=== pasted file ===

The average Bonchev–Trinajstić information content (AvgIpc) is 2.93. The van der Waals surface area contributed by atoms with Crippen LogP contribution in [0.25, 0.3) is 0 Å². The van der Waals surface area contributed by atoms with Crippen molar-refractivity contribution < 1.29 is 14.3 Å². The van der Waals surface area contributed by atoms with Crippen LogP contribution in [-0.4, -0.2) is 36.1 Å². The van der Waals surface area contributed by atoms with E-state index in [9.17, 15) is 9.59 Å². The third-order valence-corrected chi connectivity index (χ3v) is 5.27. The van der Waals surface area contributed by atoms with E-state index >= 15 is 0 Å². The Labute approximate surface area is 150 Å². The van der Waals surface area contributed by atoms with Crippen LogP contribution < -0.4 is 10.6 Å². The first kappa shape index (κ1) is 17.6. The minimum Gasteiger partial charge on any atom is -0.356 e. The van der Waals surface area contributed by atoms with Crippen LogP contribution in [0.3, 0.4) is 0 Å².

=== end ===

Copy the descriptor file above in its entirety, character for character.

The average Bonchev–Trinajstić information content (AvgIpc) is 2.93. The van der Waals surface area contributed by atoms with Crippen LogP contribution in [0.25, 0.3) is 0 Å². The van der Waals surface area contributed by atoms with Crippen molar-refractivity contribution < 1.29 is 14.3 Å². The van der Waals surface area contributed by atoms with Crippen LogP contribution in [-0.4, -0.2) is 36.1 Å². The van der Waals surface area contributed by atoms with E-state index in [9.17, 15) is 9.59 Å². The third-order valence-corrected chi connectivity index (χ3v) is 5.27. The van der Waals surface area contributed by atoms with E-state index >= 15 is 0 Å². The Labute approximate surface area is 150 Å². The van der Waals surface area contributed by atoms with Crippen LogP contribution < -0.4 is 10.6 Å². The first kappa shape index (κ1) is 17.6. The minimum Gasteiger partial charge on any atom is -0.356 e. The van der Waals surface area contributed by atoms with Crippen LogP contribution in [0.3, 0.4) is 0 Å².